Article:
TREATMENT OF HAY FEVER (ALLERGIC RHINITIS) IN PREGNANCY

Allergic rhinitis results when allergenic materials such as dust or pollen are inhaled by a sensitised individual. The immune response involves the production of immunoglobulin E (IgE) which binds to mast cells causing the release of histamine. Histamine release results in mucus production, swelling and itching of the nasal membrane. Atopic conjunctivitis and secondary effects, as well as exacerbation of pre-existing asthma can also occur.

Based on The British Society for Allergy and Clinical Immunology (BSACI) guidelines for the diagnosis and management of allergic and non-allergic rhinitis (2017), initial treatment of allergic rhinitis would be via non-pharmacological measures such as allergen avoidance, use of barrier ointment around the nares/nasal filters and nasal saline irrigation. In pregnant patients, if these measures are insufficient, topical (intranasal/ocular) mast cell stabilisers such as sodium cromoglicate or intranasal corticosteroids should then be considered. These preparations act locally and have lower systemic absorption than oral preparations, therefore reducing fetal exposure. Where local topical therapy fails to control symptoms, oral antihistamines may be considered. Antihistamines for which human pregnancy data are available should ideally be used in preference to those for which epidemiological data are very limited or not available. The sedating effects of chlorphenamine should also be considered and the risks associated with maternal drowsiness taken into account before use in pregnancy is suggested.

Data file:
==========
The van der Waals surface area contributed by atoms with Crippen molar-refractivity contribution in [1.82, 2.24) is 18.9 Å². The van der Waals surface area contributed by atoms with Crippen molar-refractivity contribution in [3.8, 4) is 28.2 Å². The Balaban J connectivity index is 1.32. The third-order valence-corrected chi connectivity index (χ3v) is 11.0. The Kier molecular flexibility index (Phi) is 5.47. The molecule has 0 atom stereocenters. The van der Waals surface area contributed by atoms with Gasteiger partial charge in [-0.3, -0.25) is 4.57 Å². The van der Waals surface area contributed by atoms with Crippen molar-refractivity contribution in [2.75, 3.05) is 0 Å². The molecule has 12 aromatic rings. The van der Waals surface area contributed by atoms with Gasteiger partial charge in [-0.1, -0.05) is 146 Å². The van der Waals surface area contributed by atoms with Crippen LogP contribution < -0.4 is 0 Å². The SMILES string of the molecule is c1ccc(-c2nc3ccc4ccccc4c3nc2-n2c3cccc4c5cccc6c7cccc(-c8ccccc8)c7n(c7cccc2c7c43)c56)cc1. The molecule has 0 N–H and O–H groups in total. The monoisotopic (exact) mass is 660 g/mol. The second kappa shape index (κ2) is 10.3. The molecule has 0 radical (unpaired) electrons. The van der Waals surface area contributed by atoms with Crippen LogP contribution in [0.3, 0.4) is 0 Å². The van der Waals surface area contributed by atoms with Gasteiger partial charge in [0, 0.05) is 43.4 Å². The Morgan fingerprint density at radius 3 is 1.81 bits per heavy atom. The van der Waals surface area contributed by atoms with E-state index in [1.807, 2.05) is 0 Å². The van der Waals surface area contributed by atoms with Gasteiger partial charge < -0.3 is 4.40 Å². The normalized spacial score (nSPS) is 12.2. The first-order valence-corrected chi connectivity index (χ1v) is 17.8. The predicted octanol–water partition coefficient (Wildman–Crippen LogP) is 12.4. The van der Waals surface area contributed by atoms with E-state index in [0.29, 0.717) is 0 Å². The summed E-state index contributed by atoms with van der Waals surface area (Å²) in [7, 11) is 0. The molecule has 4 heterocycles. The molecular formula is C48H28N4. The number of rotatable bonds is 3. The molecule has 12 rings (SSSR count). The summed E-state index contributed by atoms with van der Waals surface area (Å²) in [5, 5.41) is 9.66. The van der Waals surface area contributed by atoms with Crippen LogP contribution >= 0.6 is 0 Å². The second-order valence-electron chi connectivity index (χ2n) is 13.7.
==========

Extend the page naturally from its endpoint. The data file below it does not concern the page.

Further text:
Use of decongestants should be avoided due to theoretical concerns of vasoconstrictive effects affecting placental and fetal perfusion. Due to the lack of data, leukotriene receptor antagonists should also be avoided for the treatment of allergic rhinitis alone; however, they may be continued if they are already being used to treat concomitant asthma.

The available pregnancy safety data and its limitations should be discussed with the patient. Other risk factors may also be present in individual cases which may independently increase the risk of adverse pregnancy outcome. Clinicians are reminded of the importance of consideration of such factors when performing case-specific risk assessments.

TREATMENT OF HAEMORRHOIDS (PILES) IN PREGNANCY

Haemorrhoids (piles) occur due to prolapse of the anal cushions. They are often asymptomatic; however symptoms can manifest if the haemorrhoidal veins undergo enlargement and swelling. Both over-the-counter and prescription-only topical haemorrhoid preparations are available and may contain antiseptic agents, astringents, lubricants, local anaesthetics, corticosteroids, and heparinoids in various combinations.

None of these products are licensed for use in pregnancy, although many are used routinely on the basis that the active ingredients will likely only reach the fetus in small amounts and their use is generally only recommended for short periods. Haemorrhoids usually do not manifest in pregnancy until after the first trimester and use of these products beyond this stage of pregnancy would not be expected to increase risk of structural teratogenicity. However, to allow informed choice, women wishing to use these products should be made aware of the lack of data regarding pregnancy outcomes.

Exposure to topical haemorrhoid treatments at any stage in pregnancy would not usually be regarded as medical grounds for termination of pregnancy or any additional fetal monitoring. However, other risk factors may be present in individual cases which may independently increase the risk of adverse pregnancy outcome. Clinicians are reminded of the importance of consideration of such factors when performing case-specific risk assessments.